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arthogrefe Mar 3, 2005 1:19 PM

While I get along in PhotoShop OK downloading an attachment from email is a mistery. How does the picture get displayed, is there one pixel in the photo per dot on the LCD? Some of Steves great comparison photos are three times the size of the display and it doesn't seem they would be 4200 X 3150 or so when the files are 3M or less. This must be written up somewhere, could somebody steer me in the right direction? What happens when the file is opened in Outlook Express, is there a photographic program in Windows that automatically grabs it? Certainally seems to work fine. Thanks for a bit of help here.:?

arthogrefe Mar 3, 2005 5:16 PM

Hi....Simplying, are the displayed photos from a web or email address handled by Outlook Express and Internet Explorer directly? Where might this be referenced, my books on Windows XP have little on web photos. When you save them to a file is it identical to the original? If I seem confused, that's accurate!

slipe Mar 3, 2005 5:32 PM

The reason the large files don't seem to have as many Mb as the same file opened in Photoshop is that they are compressed in JPG format. Those same images would probably be about 18Mb in an uncompressed format like TIFF.

Most viewers don't give a 1:1 ratio of pixels in the image to pixels onscreen unless you set them to. Even with Internet Explorer you can go Tools>Internet Options>Advanced and check "Enable Automatic Image Resizing" and Steve's sample photos will be resized to fit your screen rather than have to scroll around to see the whole thing. Photoshop always resizes larger images so they fit in the display.

When you save the images to file or download one of Steve's sample photos they should still be full size. They were just reduced to fit the screen if you have your viewer set to do that.

calr Mar 3, 2005 5:37 PM

The LCD on your camera displays a very compressed version of the photo. Your camera settings determine the actual size of the recorded photo. Typically you have three or four sizes to choose from and two or three quality values (JPEG compression) to choose from. Your camera manual is the best reference on this.

In emails or web posting, the size must be kept relatively small so as to keep the file size down. Typically, when I post a photo here in the forums, I resize to make the largest dimension 700 pixels. This usually results in a file size of 100-200 kb. Anything larger than this may be rejected by some email systems or result in a long load time for 56K dialup users of web pages.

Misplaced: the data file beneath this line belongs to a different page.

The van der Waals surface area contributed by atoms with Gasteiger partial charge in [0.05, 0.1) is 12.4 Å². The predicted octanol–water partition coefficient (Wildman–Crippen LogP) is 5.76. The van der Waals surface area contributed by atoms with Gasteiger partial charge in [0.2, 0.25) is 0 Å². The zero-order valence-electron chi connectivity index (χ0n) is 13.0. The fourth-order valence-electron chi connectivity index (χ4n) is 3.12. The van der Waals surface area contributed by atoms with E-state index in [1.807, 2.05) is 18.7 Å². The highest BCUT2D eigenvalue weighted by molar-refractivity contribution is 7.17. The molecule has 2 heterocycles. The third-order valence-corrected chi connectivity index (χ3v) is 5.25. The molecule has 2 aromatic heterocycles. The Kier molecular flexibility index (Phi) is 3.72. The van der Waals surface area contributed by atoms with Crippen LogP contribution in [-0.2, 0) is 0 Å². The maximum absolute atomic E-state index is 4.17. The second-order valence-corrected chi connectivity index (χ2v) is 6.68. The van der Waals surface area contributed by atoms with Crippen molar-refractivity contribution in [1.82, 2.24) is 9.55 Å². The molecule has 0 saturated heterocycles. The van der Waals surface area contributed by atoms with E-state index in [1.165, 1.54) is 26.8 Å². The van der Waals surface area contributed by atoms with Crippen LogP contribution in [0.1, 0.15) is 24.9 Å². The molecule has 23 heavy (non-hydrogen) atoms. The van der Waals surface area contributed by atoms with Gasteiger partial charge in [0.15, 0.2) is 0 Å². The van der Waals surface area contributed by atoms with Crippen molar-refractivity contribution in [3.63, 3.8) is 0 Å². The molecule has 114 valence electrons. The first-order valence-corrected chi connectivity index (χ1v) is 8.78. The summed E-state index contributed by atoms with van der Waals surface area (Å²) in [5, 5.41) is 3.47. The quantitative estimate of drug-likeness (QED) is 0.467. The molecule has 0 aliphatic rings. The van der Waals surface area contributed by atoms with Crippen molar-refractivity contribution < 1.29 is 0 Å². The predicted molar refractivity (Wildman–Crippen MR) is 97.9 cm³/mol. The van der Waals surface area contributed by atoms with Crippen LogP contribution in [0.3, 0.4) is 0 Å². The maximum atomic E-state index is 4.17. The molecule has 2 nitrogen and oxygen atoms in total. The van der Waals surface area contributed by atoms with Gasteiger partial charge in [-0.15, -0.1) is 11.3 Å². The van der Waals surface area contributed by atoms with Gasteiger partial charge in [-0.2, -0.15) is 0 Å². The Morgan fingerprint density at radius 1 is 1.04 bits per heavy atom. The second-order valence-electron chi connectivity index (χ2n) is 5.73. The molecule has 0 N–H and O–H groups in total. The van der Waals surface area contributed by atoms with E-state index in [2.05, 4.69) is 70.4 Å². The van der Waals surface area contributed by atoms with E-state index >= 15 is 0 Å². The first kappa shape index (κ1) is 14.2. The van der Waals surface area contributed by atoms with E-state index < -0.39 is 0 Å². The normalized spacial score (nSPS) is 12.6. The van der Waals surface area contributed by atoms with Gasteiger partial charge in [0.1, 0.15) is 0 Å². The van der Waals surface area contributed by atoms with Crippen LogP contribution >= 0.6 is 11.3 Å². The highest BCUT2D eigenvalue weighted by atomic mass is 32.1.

Generally, you want to set your camera to record the largest size picture and the best quality. Then after downloading to your PC, you can adjust the size to anything you want in your editing software.

Cal Rasmussen

arthogrefe Mar 4, 2005 12:15 PM

Thanks for the comments. :cool:I'd still appreciate knowing what program does the display of the attachments and where there might be a discription. Steve's downloads here display full sized until the download is completed, then they get reduced to screensize. However a box comes up in the lower right hand corner if you put the cursor there and it allows you to adjust the size to full or screen sized at will. Works fine but I still wonder what happens exactly when I click on attachments.

slipe Mar 4, 2005 12:56 PM

1 Attachment(s)
I think the easiest way to explain it is to show the display options in Irfanview, which is a freeware image viewer. Say you have your images defaulted to open in Irfanview as many people do. It will display onscreen according to the display option you have selected.

So if you download a sample photo from Steve from an 8Mp camera and have "Do not fit anything" selected it will open in Irfanview the same way it looked on Steve's site where you have to scroll around the screen to see the whole picture.

All of the other selections tell Irfanview to resize the picture so you can see the whole thing without scrolling around. The program is just resizing the picture so you can see the whole thing. There is not a 1:1 ratio of screen pixels to actual image pixels anymore. Whatever image viewer you are using usually defaults to resizing the image. You can look in the upper left corner of the screen to see what you are using for a viewer. If you are using the Windows Picture and Fax Viewer as your default viewer you can go Ctrl+A or select the "Actual Size" icon and it will switch to a 1:1 where you have to scroll around to see the whole thing. After you have "actual size" selected you can go Ctrl+B or use the "Best Fit" icon to take you back to where the whole image is displayed onscreen without having to scroll. Most viewers including Internet Explorer give you those options. Irfanview just has a few more display options.

If you click on an attachment it usually asks of you want to open the image or save it. If you open the image it just opens it in the default viewer for that image type. That viewer will likely have the option to resize the image so you can see the whole thing onscreen or go to 1:1.

Edit: I forgot to mention that the viewer resizing to show the whole thing onscreen does nothing to the image file – it is still full size. The viewer is just eliminating some pixels only for viewing.

arthogrefe Mar 4, 2005 5:01 PM

Good. I'll look up Windows and Fax viewer, maybe purchase a better reference, and try out the other program. Thanks to everybody for the info. :dude:

arthogrefe Mar 5, 2005 8:51 AM

What an excellent viewer, Irfanview. Very complete information on the picture and easy to use.

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